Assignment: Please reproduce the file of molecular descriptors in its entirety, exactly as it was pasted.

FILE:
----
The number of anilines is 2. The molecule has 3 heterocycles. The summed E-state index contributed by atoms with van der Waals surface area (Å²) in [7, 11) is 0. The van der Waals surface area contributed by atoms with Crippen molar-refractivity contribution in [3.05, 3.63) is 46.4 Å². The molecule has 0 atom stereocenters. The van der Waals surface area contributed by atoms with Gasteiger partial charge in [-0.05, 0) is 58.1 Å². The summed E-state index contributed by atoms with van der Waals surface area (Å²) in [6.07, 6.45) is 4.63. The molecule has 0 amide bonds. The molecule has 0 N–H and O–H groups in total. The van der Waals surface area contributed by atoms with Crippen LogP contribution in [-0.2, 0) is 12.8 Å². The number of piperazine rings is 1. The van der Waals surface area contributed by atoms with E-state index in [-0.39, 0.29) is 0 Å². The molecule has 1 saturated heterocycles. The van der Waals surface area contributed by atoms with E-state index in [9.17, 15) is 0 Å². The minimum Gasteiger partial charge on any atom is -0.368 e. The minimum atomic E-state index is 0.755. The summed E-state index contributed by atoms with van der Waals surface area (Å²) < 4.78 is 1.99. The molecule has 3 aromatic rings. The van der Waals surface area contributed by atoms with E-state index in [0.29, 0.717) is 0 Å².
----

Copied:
The number of anilines is 2. The molecule has 3 heterocycles. The summed E-state index contributed by atoms with van der Waals surface area (Å²) in [7, 11) is 0. The van der Waals surface area contributed by atoms with Crippen molar-refractivity contribution in [3.05, 3.63) is 46.4 Å². The molecule has 0 atom stereocenters. The van der Waals surface area contributed by atoms with Gasteiger partial charge in [-0.05, 0) is 58.1 Å². The summed E-state index contributed by atoms with van der Waals surface area (Å²) in [6.07, 6.45) is 4.63. The molecule has 0 amide bonds. The molecule has 0 N–H and O–H groups in total. The van der Waals surface area contributed by atoms with Crippen LogP contribution in [-0.2, 0) is 12.8 Å². The number of piperazine rings is 1. The van der Waals surface area contributed by atoms with E-state index in [-0.39, 0.29) is 0 Å². The molecule has 1 saturated heterocycles. The van der Waals surface area contributed by atoms with E-state index in [9.17, 15) is 0 Å². The minimum Gasteiger partial charge on any atom is -0.368 e. The minimum atomic E-state index is 0.755. The summed E-state index contributed by atoms with van der Waals surface area (Å²) < 4.78 is 1.99. The molecule has 3 aromatic rings. The van der Waals surface area contributed by atoms with E-state index in [0.29, 0.717) is 0 Å².